Goode Fischer Beethoven & Bartók – 1

Dance Suite
Piano Concerto No.2 in B flat, Op.19
Piano Concerto No.3 in C minor, Op.37
The Miraculous Mandarin – Suite

Richard Goode (piano)

Budapest Festival Orchestra
Iván Fischer

Reviewed by: Colin Anderson

Reviewed: 3 June, 2005
Venue: Barbican Hall, London

The first of four concerts that will embrace Beethoven’s five numbered piano concertos from Richard Goode and numerous works of Bartók brought much to admire together with some doubts.

Bartók’s Dance Suite introduced the pungent timbres, athleticism and dynamic finesse of the Budapest Festival Orchestra, which is steeped in Bartók’s music under Iván Fischer’s long-time direction. This was a fiery and earthy account sophisticatedly realised; yet the occasional phrasal nudging and tempo fluctuation seem imposed rather than innate and slightly detracted from what was, overall, the sort of identified account of this music that is all too rarely encountered. Similarly in the Mandarin Suite; there was some outstanding corporate and solo playing – especially clarinet and trombones – and some of the colours and atmosphere created during the otherworldly moments were mesmerising in terms of imaginary stage action. Yet the opening street-scene bustle was too measured and controlled, and the final chase-music, although dramatically fast, was too carefully delineated to create optimum savagery. The musicians really know this music, though.

The Budapest Festival Orchestra has a very distinctive sound; its musicians have a significant input that is calculably entwined with Fischer’s lucid and accommodating vision. In the first half (Dance Suite, Beethoven B flat), Fischer opted for antiphonal violins and cellos centre-left; after the interval, the violins were seated together, the cellos moved to centre-right and the violas took the outside-right position. For Bartók, the eight double basses were in a line at nearly the rear of the platform (the percussion behind them) with timpani completing the run. Antiphonal violins were a constant delight in the B flat concerto and were missed in the C minor. Fischer had just four basses for the concertos – six would have been preferable in the minor-key piece – with the parts diplomatically shared between the players.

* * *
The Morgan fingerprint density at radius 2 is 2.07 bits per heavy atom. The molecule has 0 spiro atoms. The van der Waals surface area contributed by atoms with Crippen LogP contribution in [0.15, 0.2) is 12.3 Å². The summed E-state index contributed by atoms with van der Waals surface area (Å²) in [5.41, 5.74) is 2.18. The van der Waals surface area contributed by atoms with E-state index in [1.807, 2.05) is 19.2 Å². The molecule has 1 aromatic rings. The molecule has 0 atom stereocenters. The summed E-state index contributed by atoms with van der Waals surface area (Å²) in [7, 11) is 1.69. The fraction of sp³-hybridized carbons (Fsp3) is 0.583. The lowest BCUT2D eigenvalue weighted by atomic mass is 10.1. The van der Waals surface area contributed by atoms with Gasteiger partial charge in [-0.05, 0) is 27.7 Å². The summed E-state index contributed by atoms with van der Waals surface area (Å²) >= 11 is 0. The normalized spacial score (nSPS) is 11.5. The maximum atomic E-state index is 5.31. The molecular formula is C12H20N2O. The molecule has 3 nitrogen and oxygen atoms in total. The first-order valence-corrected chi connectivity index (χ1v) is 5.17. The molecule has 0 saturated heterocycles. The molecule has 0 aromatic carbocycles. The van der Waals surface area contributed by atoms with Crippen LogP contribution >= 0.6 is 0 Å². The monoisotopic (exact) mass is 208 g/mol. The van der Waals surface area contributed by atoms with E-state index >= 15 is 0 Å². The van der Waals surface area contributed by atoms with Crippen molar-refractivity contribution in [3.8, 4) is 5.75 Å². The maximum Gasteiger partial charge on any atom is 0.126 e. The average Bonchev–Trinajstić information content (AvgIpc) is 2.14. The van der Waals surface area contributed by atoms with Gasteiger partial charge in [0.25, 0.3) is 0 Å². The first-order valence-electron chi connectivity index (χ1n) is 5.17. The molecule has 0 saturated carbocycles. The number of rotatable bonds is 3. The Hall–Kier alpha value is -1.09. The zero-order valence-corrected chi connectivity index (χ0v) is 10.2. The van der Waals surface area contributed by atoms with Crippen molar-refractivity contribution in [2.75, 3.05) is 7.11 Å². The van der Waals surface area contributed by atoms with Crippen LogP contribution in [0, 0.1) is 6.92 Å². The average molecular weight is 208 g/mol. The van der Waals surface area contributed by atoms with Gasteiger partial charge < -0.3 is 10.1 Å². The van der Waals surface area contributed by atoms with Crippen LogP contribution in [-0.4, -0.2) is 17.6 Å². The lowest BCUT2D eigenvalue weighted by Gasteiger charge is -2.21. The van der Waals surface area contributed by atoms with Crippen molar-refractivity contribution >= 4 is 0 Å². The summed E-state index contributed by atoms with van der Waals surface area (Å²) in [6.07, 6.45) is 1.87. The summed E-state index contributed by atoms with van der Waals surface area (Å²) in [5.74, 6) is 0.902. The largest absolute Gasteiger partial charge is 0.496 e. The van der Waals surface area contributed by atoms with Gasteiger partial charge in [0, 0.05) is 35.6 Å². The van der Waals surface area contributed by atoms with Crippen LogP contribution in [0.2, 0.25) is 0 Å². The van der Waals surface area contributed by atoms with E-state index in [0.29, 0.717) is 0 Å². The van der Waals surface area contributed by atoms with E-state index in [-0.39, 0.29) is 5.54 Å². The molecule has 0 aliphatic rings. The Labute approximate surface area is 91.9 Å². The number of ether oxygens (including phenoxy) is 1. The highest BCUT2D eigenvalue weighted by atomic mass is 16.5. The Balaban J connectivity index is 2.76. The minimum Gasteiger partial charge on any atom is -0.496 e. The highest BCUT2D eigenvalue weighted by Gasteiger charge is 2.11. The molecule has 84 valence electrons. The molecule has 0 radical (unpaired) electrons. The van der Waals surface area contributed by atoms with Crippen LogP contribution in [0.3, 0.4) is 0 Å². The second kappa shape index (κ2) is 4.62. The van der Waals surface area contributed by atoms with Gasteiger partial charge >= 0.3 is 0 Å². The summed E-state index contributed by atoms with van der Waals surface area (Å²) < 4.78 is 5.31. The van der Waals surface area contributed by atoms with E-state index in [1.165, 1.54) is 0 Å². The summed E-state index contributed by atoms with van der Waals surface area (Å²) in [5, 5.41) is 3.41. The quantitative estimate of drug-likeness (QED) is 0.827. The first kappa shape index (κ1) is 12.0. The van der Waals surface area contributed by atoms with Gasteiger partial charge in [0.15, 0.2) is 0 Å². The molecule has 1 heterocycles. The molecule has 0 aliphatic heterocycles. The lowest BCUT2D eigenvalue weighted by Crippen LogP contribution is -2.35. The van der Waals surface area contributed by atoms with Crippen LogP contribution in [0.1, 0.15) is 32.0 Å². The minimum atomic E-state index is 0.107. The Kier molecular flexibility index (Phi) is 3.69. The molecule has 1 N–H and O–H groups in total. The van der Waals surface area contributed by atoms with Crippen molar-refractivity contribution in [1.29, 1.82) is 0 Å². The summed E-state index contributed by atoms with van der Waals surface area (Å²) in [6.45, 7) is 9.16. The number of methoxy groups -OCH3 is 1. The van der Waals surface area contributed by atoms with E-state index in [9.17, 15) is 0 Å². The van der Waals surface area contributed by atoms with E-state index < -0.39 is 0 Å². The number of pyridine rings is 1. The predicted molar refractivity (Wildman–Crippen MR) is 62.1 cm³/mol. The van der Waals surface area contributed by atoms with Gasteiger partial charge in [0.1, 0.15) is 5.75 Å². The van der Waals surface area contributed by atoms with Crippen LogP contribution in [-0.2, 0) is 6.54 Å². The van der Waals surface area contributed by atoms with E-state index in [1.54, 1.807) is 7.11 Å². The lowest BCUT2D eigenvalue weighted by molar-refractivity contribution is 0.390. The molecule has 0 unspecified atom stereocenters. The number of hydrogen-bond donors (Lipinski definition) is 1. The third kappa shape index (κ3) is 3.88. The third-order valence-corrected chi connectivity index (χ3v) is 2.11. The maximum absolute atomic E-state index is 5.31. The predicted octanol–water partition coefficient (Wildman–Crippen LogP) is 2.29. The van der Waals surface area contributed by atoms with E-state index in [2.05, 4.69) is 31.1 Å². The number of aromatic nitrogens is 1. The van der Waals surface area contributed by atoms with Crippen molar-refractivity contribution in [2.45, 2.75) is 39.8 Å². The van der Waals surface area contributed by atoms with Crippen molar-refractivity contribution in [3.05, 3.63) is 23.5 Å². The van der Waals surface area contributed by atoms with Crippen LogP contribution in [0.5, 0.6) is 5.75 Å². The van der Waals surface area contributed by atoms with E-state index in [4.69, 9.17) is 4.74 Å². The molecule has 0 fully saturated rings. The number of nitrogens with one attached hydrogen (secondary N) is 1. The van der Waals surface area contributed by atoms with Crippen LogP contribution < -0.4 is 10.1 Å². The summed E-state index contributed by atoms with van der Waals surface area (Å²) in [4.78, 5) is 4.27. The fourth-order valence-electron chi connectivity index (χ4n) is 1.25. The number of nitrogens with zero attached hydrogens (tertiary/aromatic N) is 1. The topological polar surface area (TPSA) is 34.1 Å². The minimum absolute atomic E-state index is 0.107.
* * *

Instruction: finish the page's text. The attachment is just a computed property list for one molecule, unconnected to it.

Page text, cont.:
Richard Goode’s sensitivity and searching needs no introduction. Concerto No.2 (actually No.1 and also preceded by at least one ‘juvenile’ piano concerto) was superbly done and introduced by an elegant orchestral introduction that had just enough edge to be appropriate for Beethoven. Goode’s sparkle and innate eloquence constantly illuminated the notes. The Adagio flowed as an extended song and, in the final bars, came to rest in the most becalmed way; the finale was measured and joyous with a few, surprising, unkempt moments.

But the C minor concerto was treated similarly and was less engrossing; darker undercurrents were rarely even hinted at, and although the fleet tempo for the opening movement brought its own expressive charge, this lithe traversal failed to get into the deeper emotions that lie within this work. The Largo flowed too, but too much; just a little more time was needed, and the finale had purpose but was a little genteel; the musicians’ bluff wit in the coda – the crisp sound of smaller, ‘authentic’ timpani being especially telling – left the biggest impression; although, throughout, there was no doubting Goode’s musicianship, a poetic blend that makes Concerto No.4 especially mouth-watering (11 November).

Although no encore was really needed following Mandarin, as I vacated the hall a Brahms Hungarian Dance filled the space and became a perfect diminuendo into the night air.

  • 4 June – Piano Concerto No.1 & Bartók Concerto for Orchestra; remaining concerts on 11 & 12 November
  • Barbican

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